Like many people who hit retirement earlier than expected, Jacques Cesaire, ’11, wasn’t sure what to do next. What does a 31-year-old man do for an encore after a nine-year career playing in the NFL?
Answer: Return to the NFL. This fall, Cesaire, now 41, begins his second season as the Buffalo Bills assistant defensive line coach. But his path from the San Diego Chargers defensive line to the sideline wasn’t an obvious one.
Thanksgiving weekend, 2012, the year after his retirement, Cesaire found himself back in Massachusetts, watching his Gardner High School football team, something he hadn’t been able to do while playing in the NFL and at Southern, where he was a first team NCAA Division II All-American. He was mesmerized by the action — not on the field but on the sideline — observing his former coach Walt Dubzinski Jr.
“I’m watching this 72-year-old guy run around in the freezing cold, in short sleeves, chasing refs, motivating players,” Cesaire says. “I thought, that’s fantastic. He’s so full of life, giving back to life. He’s doing the things I love to do.”
That planted the seed. It took root in 2014 when his older brother, Carmy, the offensive coordinator at La Jolla Country Day School, a private school in California, invited Cesaire to be the defensive coordinator. The brothers, who had been teammates at Gardner, led La Jolla to the section championship.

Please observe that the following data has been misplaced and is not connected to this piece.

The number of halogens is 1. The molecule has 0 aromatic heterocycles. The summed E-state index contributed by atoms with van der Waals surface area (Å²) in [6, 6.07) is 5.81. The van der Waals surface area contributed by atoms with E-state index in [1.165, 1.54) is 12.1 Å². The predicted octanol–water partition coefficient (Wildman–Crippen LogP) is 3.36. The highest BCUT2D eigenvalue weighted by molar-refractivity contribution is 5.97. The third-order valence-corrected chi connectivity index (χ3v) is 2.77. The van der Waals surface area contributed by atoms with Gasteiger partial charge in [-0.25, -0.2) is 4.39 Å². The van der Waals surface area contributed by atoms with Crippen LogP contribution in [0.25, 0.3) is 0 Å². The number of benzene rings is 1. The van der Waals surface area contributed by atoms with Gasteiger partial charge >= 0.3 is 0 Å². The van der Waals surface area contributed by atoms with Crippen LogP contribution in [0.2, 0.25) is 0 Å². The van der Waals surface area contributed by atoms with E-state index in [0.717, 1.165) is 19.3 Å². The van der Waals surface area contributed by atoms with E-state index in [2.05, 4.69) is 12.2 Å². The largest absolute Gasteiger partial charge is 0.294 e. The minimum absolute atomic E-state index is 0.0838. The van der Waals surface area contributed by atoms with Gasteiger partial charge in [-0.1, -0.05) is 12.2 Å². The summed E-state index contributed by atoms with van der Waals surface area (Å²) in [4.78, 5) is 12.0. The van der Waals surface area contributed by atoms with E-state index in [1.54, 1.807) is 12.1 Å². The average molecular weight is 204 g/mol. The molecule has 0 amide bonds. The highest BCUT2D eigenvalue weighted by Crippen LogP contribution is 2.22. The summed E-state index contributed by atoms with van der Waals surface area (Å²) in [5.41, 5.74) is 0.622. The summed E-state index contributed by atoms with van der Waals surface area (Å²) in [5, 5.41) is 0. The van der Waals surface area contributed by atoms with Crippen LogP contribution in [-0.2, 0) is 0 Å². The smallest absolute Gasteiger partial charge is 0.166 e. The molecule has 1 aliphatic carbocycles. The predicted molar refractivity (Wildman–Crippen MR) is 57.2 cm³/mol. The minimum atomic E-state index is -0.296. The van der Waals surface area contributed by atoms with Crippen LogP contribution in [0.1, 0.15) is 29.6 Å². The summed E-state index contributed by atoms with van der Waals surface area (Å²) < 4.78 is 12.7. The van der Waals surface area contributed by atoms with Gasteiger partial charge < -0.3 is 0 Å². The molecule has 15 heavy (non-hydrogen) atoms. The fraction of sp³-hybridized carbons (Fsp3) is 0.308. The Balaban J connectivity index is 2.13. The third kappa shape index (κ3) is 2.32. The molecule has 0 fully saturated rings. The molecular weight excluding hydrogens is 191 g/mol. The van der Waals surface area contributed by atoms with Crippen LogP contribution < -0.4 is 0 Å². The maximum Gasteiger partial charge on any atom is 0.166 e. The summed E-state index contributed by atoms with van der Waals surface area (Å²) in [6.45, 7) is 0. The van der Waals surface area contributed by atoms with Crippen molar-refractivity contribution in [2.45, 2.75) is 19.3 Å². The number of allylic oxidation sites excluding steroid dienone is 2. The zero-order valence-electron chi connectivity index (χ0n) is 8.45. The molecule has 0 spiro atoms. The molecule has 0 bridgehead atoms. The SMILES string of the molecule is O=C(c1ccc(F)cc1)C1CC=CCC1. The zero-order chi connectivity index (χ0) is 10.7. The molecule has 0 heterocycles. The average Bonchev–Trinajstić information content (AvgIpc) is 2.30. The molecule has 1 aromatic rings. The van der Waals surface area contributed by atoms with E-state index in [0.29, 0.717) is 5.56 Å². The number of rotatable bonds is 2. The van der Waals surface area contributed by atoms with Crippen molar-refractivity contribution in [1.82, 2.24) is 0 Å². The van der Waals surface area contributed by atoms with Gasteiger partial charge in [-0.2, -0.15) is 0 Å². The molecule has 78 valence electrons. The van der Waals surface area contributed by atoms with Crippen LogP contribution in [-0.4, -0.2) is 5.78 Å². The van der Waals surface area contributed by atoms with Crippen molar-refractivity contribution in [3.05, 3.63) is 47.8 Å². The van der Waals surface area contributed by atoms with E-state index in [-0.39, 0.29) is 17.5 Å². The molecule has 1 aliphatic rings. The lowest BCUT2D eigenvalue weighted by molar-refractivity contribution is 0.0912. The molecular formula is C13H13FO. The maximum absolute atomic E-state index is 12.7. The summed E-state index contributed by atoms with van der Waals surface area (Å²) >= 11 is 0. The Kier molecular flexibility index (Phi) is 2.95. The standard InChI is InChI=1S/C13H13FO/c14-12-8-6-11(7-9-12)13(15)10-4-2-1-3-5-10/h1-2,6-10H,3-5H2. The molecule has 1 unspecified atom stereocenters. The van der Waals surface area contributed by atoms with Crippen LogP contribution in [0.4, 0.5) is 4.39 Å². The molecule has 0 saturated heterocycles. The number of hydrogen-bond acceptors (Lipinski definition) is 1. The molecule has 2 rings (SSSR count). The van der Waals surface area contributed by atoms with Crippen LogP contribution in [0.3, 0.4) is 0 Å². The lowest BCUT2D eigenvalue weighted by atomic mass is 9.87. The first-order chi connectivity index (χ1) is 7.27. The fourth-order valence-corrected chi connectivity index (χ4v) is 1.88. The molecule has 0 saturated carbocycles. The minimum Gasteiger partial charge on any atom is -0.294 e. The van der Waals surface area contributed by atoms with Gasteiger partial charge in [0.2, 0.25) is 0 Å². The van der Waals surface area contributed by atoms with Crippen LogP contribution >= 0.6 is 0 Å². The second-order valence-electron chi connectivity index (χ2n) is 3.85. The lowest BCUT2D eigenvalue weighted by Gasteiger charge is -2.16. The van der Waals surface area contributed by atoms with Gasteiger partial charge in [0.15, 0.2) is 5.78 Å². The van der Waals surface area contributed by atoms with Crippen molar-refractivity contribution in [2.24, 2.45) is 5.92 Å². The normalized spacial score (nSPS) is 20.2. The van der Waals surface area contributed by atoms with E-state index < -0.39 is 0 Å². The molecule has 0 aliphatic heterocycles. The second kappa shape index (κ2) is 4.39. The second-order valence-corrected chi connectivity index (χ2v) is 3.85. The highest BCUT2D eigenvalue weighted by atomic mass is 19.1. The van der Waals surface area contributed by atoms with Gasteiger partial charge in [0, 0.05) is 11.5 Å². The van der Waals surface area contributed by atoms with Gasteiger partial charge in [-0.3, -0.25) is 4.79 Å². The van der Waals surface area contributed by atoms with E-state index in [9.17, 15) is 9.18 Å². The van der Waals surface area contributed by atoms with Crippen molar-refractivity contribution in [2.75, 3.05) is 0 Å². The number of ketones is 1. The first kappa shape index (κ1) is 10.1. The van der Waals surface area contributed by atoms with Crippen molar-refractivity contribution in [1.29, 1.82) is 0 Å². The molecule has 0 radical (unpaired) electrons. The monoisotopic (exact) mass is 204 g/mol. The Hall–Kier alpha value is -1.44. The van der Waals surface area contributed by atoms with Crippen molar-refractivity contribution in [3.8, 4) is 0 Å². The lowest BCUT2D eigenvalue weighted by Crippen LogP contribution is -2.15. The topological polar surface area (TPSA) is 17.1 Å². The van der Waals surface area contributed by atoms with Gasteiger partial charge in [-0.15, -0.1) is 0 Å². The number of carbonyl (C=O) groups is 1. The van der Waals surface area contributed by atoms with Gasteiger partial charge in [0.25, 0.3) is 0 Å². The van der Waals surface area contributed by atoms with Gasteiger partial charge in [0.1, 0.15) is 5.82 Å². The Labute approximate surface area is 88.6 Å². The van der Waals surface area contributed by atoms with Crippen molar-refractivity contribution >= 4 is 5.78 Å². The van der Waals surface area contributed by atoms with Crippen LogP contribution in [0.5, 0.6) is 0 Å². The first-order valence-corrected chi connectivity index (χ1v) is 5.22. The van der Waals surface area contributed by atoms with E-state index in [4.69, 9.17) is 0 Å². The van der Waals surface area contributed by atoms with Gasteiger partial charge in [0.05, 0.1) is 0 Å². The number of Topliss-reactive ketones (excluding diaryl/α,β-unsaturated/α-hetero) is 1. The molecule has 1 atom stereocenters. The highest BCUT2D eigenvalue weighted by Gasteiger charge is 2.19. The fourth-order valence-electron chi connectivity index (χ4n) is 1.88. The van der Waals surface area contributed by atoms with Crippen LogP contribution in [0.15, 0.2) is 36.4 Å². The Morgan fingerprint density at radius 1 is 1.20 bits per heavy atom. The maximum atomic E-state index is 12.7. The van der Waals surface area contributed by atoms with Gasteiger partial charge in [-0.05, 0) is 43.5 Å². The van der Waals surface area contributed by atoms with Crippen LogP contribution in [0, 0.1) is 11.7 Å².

An offer from the University of San Diego to be the defensive line coach followed, a position Cesaire held from 2015-2019. Beginning in 2014, he also did a series of summer coaching internships through the Bill Walsh NFL Minority Coaching Fellowship with the Chargers, Minnesota Vikings, and Carolina Panthers. Several past interns in the program — Tony Dungy, Leslie Frazier, Lovie Smith, Mike Tomlin — went on to become head coaches in the NFL.
In February 2020, Cesaire got a big break when he was invited to interview with the Bills for the assistant defensive line coaching spot. He’d gotten to know Bills head coach Sean McDermott in 2016 when he was interning with the Panthers, and McDermott was their defensive coordinator. McDermott had witnessed Cesaire’s skills, which include attention to detail, a positive mentality, and the ability to motivate. Cesaire’s days on the field predisposed him to coaching as well. “As a player I was big into details of the position, the technique, motivation, and the process of preparing for a game,” he says.
Still, he had a lot to learn, from a new playbook to installing defensive packages tailored to a new opponent each week. COVID-19 complicated matters. Cesaire had to figure out how to keep his players’ attention during Zoom meetings and, once they met in person, remind them to keep their masks on. “I like to keep my mouth shut and learn as much as I can and then apply it,” he says.